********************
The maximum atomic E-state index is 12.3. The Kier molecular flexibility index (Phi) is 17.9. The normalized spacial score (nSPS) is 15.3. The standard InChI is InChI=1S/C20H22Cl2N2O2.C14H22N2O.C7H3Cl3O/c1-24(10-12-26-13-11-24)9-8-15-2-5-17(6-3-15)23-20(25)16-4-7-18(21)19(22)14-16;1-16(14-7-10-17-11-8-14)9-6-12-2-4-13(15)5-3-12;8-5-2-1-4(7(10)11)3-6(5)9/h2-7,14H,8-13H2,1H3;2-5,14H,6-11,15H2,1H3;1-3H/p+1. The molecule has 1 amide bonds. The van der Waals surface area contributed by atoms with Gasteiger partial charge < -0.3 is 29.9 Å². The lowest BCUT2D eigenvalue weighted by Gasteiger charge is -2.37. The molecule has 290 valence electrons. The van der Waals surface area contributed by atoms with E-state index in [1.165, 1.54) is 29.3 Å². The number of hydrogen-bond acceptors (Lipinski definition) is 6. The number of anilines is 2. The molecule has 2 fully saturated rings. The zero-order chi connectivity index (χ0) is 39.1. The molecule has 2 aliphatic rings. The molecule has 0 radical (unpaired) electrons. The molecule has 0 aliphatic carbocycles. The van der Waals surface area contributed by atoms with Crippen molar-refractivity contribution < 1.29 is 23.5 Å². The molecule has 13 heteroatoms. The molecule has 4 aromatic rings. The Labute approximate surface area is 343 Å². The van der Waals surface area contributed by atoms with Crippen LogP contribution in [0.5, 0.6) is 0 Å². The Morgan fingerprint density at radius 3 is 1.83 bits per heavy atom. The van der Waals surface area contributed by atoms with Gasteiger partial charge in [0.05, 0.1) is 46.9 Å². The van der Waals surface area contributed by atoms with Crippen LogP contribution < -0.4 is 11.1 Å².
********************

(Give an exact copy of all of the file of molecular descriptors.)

The maximum atomic E-state index is 12.3. The Kier molecular flexibility index (Phi) is 17.9. The normalized spacial score (nSPS) is 15.3. The standard InChI is InChI=1S/C20H22Cl2N2O2.C14H22N2O.C7H3Cl3O/c1-24(10-12-26-13-11-24)9-8-15-2-5-17(6-3-15)23-20(25)16-4-7-18(21)19(22)14-16;1-16(14-7-10-17-11-8-14)9-6-12-2-4-13(15)5-3-12;8-5-2-1-4(7(10)11)3-6(5)9/h2-7,14H,8-13H2,1H3;2-5,14H,6-11,15H2,1H3;1-3H/p+1. The molecule has 1 amide bonds. The van der Waals surface area contributed by atoms with Gasteiger partial charge < -0.3 is 29.9 Å². The lowest BCUT2D eigenvalue weighted by Gasteiger charge is -2.37. The molecule has 290 valence electrons. The van der Waals surface area contributed by atoms with E-state index in [1.165, 1.54) is 29.3 Å². The number of hydrogen-bond acceptors (Lipinski definition) is 6. The number of anilines is 2. The molecule has 2 fully saturated rings. The zero-order chi connectivity index (χ0) is 39.1. The molecule has 2 aliphatic rings. The molecule has 0 radical (unpaired) electrons. The molecule has 0 aliphatic carbocycles. The van der Waals surface area contributed by atoms with Crippen molar-refractivity contribution < 1.29 is 23.5 Å². The molecule has 13 heteroatoms. The molecule has 4 aromatic rings. The Labute approximate surface area is 343 Å². The van der Waals surface area contributed by atoms with Crippen LogP contribution in [0.5, 0.6) is 0 Å². The Morgan fingerprint density at radius 3 is 1.83 bits per heavy atom. The van der Waals surface area contributed by atoms with Gasteiger partial charge in [0.05, 0.1) is 46.9 Å². The van der Waals surface area contributed by atoms with Crippen LogP contribution < -0.4 is 11.1 Å².